Now, with at least one of the defensive tackle spots solidified, it likely becomes easier for the Chicago Bears to opt to fill Melton’s spot through the draft, given the number of talented prospects in this year’s class, the team’s desire to infuse youth on defense, not to mention the fact the rookie slotting system makes it much more feasible (and sustainable for the next few years) from a salary cap perspective. Perhaps that’s why Melton’s representatives fully expect their client to speak to other teams on March 8, when the window opens up for them to negotiate with other clubs.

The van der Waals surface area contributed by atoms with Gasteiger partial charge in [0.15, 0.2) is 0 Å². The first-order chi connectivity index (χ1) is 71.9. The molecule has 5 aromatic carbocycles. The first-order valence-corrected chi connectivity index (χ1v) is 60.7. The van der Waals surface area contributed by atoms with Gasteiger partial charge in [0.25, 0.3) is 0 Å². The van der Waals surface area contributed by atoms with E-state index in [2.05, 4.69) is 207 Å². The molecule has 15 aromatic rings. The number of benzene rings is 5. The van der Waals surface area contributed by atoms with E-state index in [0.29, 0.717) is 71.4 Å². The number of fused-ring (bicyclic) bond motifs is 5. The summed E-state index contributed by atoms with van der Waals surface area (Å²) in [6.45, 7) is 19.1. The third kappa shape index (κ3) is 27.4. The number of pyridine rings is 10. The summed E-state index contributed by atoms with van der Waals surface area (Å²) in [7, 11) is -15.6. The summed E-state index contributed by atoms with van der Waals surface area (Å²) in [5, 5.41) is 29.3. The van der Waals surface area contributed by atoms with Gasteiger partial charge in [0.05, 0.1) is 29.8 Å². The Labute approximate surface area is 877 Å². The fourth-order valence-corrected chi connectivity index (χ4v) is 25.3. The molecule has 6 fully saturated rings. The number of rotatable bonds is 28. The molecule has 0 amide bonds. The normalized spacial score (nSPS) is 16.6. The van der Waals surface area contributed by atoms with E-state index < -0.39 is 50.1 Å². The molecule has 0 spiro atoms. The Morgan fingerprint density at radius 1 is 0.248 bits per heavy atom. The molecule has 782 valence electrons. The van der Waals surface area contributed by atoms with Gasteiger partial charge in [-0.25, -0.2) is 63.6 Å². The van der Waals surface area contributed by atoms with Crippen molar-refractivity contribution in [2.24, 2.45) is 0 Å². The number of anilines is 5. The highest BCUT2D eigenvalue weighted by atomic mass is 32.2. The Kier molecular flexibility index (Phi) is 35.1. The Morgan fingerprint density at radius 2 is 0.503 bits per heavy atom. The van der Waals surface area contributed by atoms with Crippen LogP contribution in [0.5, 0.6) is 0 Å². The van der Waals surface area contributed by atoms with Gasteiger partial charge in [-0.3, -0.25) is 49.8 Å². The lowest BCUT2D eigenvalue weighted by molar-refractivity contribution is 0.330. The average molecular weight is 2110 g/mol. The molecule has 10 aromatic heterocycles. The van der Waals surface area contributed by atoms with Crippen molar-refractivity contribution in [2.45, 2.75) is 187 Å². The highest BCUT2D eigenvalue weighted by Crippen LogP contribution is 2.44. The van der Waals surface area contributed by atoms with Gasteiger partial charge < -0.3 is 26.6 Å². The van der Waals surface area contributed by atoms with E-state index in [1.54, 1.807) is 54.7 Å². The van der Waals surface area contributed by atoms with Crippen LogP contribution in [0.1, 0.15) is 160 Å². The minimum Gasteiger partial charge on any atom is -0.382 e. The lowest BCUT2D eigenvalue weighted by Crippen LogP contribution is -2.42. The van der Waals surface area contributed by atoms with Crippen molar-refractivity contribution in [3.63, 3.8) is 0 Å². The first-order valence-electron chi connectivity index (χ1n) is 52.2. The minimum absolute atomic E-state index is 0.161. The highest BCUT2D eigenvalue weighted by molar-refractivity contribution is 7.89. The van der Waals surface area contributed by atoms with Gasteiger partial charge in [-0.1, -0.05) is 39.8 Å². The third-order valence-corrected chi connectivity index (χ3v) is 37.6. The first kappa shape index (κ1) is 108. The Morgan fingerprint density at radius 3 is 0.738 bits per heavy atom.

The Bears are probably better with Melton than without him, with the most important caveat of a potential deal between the sides making sense for the club financially.
Coming off surgery to repair his left ACL, Melton isn’t expected to be able to command megabucks in free agency. So he’ll likely sniff around to see what’s out there, only to find other teams will likely be offering deals similar to what the Bears might put on the table.
So in considering potential landing spots, Melton may need to basically just count out 2014 as the year to get a lucrative deal, and look at what playing next to Ratliff next season could possibly net in the future. After all, Melton is coming off a 2013 season in which he was paid handsomely; and at age 27, he’ll have another opportunity to earn a rich, multi-year deal, provided he proves his mettle on the field while staying out of trouble off of it.
To me, playing opposite Ratliff provides the best chance for that. What do you think?